One From the Heart (1982)
In 1982, Francis Ford Coppola's One From the Heart was promoted and positioned to be the cinematic event of the year. Instead, it was a financial sinkhole that bored audiences into a stupor and sent Coppola towards bankruptcy.
So, what happened? One From the Heart was trumpeted by Coppola as the next wave of film making technology. The technological aspects of the movie are very impressive to be sure, but by burying himself underneath all of the bells and whistles, the computers and digital editing techniques, the massive sets all contructed on the soundstages of his production company, the blinking lights, the neon and the intricate art direction, he totally lost touch with the fact that the script was about two unlikable, shallow people saying and doing absolutely nothing.
The entire film can be boiled down to one, single sentence: Frederic Forrest and Teri Garr, a couple celebrating their 5-year anniversary, have a fight, break-up, have brief affairs with other people and then get back together, because they really do love each other. Period. There's barely enough here to sustain even a very low-budget romantic Lifetime movie let alone one that cost nearly $30 million.
Anyway, at the beginning of One From the Heart, which takes place in Las Vegas (that was completely recreated for the soundstages), Forrest (who's kind of a chauvinist) and Garr (who's sort of a pill) have a spat to end all spats. While nursing their wounds, and with the not very helpful advice of friends Harry Dean Stanton and Lainie Kazan, they prowl the Vegas streets and meet their fantasy soul-mates (I suppose). For Garr, there is suave, Latino waiter Raul Julia, and for Forrest, a svelte, German acrobat (?), played by Nastassja Kinski. In any case, after a one day affair, Forrest decides he wants Garr back, and Garr very nearly leaves with Julia on a vacation to Bora Bora (in fact, Bora Bora is mentioned so many times in this movie one could build a drinking game around it). But, alas, Garr spurns Julia and returns to Forrest. They are their own true loves, and, boy, they deserve each other.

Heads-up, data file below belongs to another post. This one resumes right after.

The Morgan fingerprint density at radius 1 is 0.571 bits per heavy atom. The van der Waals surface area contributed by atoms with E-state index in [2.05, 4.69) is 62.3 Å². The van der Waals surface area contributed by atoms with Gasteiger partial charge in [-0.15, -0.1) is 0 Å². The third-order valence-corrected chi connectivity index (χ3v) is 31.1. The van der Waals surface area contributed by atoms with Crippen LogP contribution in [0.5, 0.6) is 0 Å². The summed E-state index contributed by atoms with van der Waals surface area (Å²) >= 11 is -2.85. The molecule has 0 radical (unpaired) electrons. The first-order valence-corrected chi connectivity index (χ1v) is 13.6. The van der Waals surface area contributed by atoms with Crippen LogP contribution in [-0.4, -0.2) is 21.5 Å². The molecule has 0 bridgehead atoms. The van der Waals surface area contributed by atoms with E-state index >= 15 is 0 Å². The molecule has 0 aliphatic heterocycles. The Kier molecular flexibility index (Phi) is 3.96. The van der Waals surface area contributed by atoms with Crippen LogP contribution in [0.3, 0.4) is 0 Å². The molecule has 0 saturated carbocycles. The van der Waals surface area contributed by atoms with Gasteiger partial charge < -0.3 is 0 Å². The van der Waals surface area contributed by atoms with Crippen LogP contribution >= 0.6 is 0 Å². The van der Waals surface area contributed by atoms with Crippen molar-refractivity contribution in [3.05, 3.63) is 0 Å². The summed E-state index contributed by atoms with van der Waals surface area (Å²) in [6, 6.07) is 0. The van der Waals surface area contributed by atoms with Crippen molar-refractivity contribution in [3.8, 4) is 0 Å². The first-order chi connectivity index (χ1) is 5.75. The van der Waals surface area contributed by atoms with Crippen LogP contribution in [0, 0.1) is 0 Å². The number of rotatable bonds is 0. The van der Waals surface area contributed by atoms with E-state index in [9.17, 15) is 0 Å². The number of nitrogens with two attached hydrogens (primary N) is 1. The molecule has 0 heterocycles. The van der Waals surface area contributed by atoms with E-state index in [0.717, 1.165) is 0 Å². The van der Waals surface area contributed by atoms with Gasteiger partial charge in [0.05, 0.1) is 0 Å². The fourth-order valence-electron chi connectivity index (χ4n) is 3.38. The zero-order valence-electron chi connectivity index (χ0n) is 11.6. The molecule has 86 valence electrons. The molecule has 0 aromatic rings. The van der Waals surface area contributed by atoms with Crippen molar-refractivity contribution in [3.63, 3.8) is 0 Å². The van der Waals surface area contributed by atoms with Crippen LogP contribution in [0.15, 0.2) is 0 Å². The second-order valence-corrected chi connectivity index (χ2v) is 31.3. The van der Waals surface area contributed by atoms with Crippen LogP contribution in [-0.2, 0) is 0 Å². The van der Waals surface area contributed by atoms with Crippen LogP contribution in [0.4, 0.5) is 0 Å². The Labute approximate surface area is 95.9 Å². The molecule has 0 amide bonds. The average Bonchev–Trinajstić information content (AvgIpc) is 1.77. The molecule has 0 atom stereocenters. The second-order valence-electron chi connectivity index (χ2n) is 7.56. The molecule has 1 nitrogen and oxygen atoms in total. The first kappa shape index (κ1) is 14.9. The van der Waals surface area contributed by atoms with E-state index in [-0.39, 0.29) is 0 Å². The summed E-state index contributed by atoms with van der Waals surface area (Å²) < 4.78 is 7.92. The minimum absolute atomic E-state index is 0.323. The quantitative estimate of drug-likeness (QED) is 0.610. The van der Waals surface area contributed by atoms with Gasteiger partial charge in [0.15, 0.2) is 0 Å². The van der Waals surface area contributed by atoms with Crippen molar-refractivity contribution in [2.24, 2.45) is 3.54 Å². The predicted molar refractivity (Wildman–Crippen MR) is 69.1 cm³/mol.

It's amazing how so much money and energy went into such a simple-minded story such as this. If the characters played by Forrest and Garr were, at the very least, written better and given any likable qualities whatsoever, then maybe, maybe, it all could've been made to work. But, they aren't likable, and we don't care that they've broken up and we certainly don't care if they get back together. So what we are left with is the experience of watching these two dolts walk around the elaborate sets while being constantly bathed in blue, green and red light, whining and complaining. At least with the arrivals of Julia and Kinski we get someone else to watch for a while. Yes, One From the Heart is a feast for the eyes, but the heart and intellect are left starving.
One From the Heart was a financial disaster, losing almost all of the money invested, and it deserved to be. It was a tiny, little trifle that completely collapsed under the weight of the huge budget, the huge sets and the huge ego who thought he was giving the world some sort of gift. Sadly, he didn't keep the receipt.